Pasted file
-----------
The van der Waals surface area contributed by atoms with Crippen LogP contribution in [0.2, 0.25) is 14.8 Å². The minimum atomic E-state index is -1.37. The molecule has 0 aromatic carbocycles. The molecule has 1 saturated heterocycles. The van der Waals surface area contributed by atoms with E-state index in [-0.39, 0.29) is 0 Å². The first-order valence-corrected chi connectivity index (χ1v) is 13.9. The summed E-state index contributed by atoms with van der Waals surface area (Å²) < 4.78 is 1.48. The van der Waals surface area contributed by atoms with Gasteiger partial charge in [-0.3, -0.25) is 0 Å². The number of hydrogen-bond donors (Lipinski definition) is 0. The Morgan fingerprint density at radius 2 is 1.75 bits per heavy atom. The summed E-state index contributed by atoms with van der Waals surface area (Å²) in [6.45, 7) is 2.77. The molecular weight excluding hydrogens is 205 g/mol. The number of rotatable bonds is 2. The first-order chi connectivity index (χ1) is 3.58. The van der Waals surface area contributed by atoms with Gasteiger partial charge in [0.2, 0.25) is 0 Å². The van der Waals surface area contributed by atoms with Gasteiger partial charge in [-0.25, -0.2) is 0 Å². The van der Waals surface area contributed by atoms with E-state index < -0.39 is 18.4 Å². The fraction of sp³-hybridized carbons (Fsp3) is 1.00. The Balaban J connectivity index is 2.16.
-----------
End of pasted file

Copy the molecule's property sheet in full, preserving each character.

The van der Waals surface area contributed by atoms with Crippen LogP contribution in [0.2, 0.25) is 14.8 Å². The minimum atomic E-state index is -1.37. The molecule has 0 aromatic carbocycles. The molecule has 1 saturated heterocycles. The van der Waals surface area contributed by atoms with E-state index in [-0.39, 0.29) is 0 Å². The first-order valence-corrected chi connectivity index (χ1v) is 13.9. The summed E-state index contributed by atoms with van der Waals surface area (Å²) < 4.78 is 1.48. The van der Waals surface area contributed by atoms with Gasteiger partial charge in [-0.3, -0.25) is 0 Å². The number of hydrogen-bond donors (Lipinski definition) is 0. The Morgan fingerprint density at radius 2 is 1.75 bits per heavy atom. The summed E-state index contributed by atoms with van der Waals surface area (Å²) in [6.45, 7) is 2.77. The molecular weight excluding hydrogens is 205 g/mol. The number of rotatable bonds is 2. The first-order chi connectivity index (χ1) is 3.58. The van der Waals surface area contributed by atoms with Gasteiger partial charge in [0.2, 0.25) is 0 Å². The van der Waals surface area contributed by atoms with Gasteiger partial charge in [-0.25, -0.2) is 0 Å². The van der Waals surface area contributed by atoms with E-state index < -0.39 is 18.4 Å². The fraction of sp³-hybridized carbons (Fsp3) is 1.00. The Balaban J connectivity index is 2.16.